Situated on the borderland of a few cultures and religions Bialystok still bears the traces of its past multicultural identity.
Town rights (statutes) Bialystok gained in 1749; its rapid growth as an improtant trade and cultural centre it owed to Jan Klemens Branicki – representative of Polish nobility, who became the owner of the town in the first half of the 18th century. In that period Bialystok and surrounding region was inhabited by Poles, Rutheninans, Jews and Tatars; Catholic, Greek Catholic, Orthodox, Judaism and Muslim belivers. All these ethnic and religious groups lived in relative peace and tolerance. Later on, in the first half of the 19th century newcomers from German states also appeared here.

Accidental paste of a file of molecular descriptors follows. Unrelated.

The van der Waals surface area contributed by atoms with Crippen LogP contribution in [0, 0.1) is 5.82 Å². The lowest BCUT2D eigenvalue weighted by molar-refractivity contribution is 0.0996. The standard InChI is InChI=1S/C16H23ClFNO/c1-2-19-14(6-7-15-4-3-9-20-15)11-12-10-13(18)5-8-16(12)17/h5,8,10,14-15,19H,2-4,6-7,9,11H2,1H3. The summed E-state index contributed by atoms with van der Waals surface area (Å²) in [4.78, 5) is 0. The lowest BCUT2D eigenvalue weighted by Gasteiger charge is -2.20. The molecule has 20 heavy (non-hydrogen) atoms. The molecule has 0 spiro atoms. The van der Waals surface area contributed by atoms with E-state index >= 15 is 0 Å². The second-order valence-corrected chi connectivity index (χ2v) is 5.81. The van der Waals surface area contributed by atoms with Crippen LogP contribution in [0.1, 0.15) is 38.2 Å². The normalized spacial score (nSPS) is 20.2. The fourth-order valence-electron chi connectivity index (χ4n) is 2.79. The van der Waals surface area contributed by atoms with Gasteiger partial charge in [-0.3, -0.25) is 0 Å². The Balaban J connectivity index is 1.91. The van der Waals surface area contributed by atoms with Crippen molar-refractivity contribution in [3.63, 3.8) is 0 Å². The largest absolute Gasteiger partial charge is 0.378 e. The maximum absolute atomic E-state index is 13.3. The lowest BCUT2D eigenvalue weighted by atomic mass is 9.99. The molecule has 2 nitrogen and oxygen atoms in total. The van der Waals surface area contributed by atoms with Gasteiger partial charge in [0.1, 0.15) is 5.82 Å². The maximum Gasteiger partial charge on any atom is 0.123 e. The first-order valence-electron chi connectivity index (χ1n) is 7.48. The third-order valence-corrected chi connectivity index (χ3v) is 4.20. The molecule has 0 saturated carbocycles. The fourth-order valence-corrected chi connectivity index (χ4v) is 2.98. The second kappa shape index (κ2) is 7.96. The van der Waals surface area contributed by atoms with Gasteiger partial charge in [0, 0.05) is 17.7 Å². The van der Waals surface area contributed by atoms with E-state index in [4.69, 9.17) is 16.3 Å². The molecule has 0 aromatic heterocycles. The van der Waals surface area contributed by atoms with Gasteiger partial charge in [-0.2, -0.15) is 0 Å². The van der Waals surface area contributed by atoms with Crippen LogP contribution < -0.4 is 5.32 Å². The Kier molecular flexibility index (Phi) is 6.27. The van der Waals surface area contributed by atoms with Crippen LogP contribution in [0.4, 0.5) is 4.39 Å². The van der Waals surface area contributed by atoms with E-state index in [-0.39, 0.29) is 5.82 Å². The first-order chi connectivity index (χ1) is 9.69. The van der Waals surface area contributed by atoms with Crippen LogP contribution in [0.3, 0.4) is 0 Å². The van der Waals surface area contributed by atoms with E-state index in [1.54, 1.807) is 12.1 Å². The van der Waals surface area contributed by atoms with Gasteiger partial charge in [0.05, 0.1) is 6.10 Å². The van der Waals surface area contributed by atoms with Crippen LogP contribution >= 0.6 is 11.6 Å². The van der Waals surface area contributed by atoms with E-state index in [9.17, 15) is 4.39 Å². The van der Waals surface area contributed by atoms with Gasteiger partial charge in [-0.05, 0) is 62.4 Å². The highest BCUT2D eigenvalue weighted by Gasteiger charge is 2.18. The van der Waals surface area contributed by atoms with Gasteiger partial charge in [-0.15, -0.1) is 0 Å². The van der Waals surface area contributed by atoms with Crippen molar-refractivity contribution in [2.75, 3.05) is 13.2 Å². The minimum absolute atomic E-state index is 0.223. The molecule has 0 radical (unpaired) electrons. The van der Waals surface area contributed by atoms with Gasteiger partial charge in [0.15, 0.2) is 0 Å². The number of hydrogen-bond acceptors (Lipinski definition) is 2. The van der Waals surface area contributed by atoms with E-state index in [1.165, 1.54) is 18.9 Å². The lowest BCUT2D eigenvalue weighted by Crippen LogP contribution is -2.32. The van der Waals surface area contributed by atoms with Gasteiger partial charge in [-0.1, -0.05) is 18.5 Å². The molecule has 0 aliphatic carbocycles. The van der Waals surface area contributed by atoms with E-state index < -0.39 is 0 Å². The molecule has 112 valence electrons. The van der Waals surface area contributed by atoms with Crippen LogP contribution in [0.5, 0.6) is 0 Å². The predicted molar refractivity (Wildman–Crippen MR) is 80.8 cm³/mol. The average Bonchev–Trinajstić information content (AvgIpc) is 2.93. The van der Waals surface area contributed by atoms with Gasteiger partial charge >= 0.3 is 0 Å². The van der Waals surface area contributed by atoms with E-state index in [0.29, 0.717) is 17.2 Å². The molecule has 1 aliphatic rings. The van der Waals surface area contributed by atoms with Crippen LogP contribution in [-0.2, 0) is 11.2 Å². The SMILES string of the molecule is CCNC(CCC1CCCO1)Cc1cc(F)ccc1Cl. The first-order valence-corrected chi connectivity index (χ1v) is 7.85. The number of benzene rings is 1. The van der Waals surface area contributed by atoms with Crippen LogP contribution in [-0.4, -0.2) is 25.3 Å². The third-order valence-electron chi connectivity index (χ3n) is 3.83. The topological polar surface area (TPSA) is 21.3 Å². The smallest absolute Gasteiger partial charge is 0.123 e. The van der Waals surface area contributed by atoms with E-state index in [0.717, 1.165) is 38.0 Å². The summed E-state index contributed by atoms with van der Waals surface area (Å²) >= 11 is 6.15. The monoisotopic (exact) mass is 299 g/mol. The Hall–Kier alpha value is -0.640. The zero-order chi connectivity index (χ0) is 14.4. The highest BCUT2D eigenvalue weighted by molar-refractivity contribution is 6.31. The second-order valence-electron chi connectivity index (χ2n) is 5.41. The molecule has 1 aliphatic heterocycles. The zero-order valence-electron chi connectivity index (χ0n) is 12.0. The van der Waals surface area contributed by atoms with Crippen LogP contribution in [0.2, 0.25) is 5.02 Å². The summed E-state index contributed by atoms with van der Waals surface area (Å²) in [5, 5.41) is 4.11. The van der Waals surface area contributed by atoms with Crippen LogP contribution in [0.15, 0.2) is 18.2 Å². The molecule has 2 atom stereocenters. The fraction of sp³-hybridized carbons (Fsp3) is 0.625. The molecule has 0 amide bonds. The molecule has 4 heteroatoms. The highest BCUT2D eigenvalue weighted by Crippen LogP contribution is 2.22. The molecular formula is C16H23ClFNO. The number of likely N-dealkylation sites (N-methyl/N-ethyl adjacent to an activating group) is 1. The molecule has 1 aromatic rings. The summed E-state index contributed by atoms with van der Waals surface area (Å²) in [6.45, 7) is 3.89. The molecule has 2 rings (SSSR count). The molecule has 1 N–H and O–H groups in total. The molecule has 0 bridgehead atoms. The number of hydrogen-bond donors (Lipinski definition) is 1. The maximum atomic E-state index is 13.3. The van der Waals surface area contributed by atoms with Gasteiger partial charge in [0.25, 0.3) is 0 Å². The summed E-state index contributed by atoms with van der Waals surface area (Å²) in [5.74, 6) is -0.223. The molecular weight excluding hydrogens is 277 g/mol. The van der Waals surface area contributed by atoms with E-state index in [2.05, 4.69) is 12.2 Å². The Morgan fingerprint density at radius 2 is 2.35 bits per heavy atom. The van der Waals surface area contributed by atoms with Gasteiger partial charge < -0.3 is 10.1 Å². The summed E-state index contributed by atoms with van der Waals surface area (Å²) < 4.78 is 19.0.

Below there are presented a few pictures depicting old sacred bulidings related to a few religious and national groups inhabiting this town.
It is the oldest Orthodox chuch in Bialystok, founded by Jan Klemens Branicki in 1758, originally as a Greek Catholic church.
Saint Roch’s church – one of the most modern Catholic churches in the interwar period in Europe, designed by outstanding Polish architect – Oskar Sosnowski.
To be continued…